Comstock Historical Hill District
Hugh Comstock built a number of homes in Carmel Village, 21 are still in existence, with 11 clustered in a hilly area shaded by crooked oaks and gangly pines. Park near Bruno’s Market 6th and Junipero. Note parking limitations, no one wants a parking ticket.
Make sure to view each home from outside the fence, as each is privately owned. The area for the 11 Comstock’s is a square area of land bordered by Ocean Avenue to the South, Torres Street to the west, 5th Avenue to the north and Santa Rita to the east.
List Location and Picture
Homes in the square mile Village of Carmel-by-the-Sea do not have addresses. Insead each house is located by using an “coordinate system.” If you are a corner house or business you are either the NW (north west), NE (north east), SE (south east), or SW (south west) corner of two intersecting streets.
West is always the side closest to the ocean, east the side closest to Highway 1, north is closer to Pebble Beach and south Carmel Valley. So for instance Bruno’s Market would be NE corner 6th and Junipero. With this in mind here are the “addresses” of the 11 Comstock homes in the Historical Hill District.
Map Historical Hill District
Be Your Own Tour Guide
I have embeded a pdf map of the Historical Hill District which includes “addresses” and photographs of all 11 Comstock cottages discussed in this blog. It is two pages. Be your own tour guide and print this off here PDF Map . It is much more detailed than map illustrations in this blog.
To learn more about the history and see more pictures of each of the cottages, click on their historical name below.
6th Ave and Torres Street – Obers
know known as
Hugh Comstock Residence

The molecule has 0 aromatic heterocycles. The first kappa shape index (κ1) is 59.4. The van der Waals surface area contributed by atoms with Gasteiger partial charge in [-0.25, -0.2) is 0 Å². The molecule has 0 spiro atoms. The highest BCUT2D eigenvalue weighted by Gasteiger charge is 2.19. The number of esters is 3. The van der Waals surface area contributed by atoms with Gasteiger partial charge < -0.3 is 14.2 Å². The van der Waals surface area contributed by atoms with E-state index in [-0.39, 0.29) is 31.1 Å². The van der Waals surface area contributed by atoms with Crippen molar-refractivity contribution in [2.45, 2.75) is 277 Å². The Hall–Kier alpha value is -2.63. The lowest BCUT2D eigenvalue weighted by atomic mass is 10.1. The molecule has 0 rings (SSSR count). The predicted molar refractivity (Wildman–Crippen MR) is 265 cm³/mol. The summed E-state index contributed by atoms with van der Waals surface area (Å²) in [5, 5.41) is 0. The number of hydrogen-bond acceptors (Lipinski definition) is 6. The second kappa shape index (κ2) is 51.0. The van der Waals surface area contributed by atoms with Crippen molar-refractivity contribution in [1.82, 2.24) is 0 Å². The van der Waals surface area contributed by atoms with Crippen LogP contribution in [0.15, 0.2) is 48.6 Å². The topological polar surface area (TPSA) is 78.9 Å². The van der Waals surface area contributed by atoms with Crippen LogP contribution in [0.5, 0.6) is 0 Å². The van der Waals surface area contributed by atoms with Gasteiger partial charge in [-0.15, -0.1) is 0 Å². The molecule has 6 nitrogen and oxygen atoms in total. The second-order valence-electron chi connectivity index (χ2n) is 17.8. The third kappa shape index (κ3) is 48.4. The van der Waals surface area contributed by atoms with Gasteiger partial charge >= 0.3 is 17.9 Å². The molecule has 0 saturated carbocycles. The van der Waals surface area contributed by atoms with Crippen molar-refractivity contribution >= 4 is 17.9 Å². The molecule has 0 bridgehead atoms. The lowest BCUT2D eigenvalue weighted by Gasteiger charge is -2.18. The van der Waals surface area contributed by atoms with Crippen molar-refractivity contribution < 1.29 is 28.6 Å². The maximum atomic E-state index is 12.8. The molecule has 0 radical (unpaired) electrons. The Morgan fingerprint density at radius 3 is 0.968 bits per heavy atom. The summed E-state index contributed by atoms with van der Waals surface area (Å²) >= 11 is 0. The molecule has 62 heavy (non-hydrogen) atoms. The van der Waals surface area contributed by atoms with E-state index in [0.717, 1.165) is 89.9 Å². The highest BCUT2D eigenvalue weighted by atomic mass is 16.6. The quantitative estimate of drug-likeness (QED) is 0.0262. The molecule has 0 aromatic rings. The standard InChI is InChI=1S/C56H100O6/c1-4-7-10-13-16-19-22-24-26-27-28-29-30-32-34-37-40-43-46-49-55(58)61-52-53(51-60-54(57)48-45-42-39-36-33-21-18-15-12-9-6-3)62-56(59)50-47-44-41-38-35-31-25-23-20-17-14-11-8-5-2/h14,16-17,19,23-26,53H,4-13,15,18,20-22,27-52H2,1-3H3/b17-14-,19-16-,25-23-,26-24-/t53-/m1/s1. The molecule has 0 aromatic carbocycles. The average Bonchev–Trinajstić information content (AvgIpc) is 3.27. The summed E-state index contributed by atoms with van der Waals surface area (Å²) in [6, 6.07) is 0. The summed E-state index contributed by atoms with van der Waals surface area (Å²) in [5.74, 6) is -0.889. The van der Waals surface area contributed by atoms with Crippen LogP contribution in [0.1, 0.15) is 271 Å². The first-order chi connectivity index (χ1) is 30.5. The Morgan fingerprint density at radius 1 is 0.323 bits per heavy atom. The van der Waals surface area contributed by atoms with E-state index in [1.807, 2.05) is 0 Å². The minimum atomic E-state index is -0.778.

Torres Street 4 NE of 6th Ave
(On east side of Torres Street, 4th house
from NE corner of 6th and Torres)
Hansel (shown) and Gretel
(On west side of Santa Fe,
4th house from the NW corner 6th and Santa Fe)
2 6th SW Santa Rita
(On the south side of 6th, 2nd house from the
SW corner 6th and Santa Rita)
SW Corner 6th and Santa Rita
Santa Rita 2 SW 6th
(West side of Santa Rita 2nd house
from SW Corner 6th and Santa Rita)
NW Corner Santa Rita & Ocean Avenue
Ocean Avenue 2 NW of Santa Rita
NE Corner Ocean Avenue and Torres
(Across from Comfort Inn)
Carmel Pine Cone, January 1975, “Love Gives Inspiration for Fairy Tale Houses,” Chris Keller on book by Joanne Mathewson.
Images of America Carmel A History In Architecture, Kent Seavey, page 80, Photography courtesy Pat Hathaway, Historic California Views.
Images of America Carmel A History In Architecture, Kent Seavey, page 80, Phtograph courtesy of the Monterey Public Library, California History Room Archives.
Otsey Totsy “Little Iodine” made by Mayotta in 1948 on display at the Carmel History Library – Photo L. A. Momboisse
Comstock Home Photos – L. A. Momboisse 2012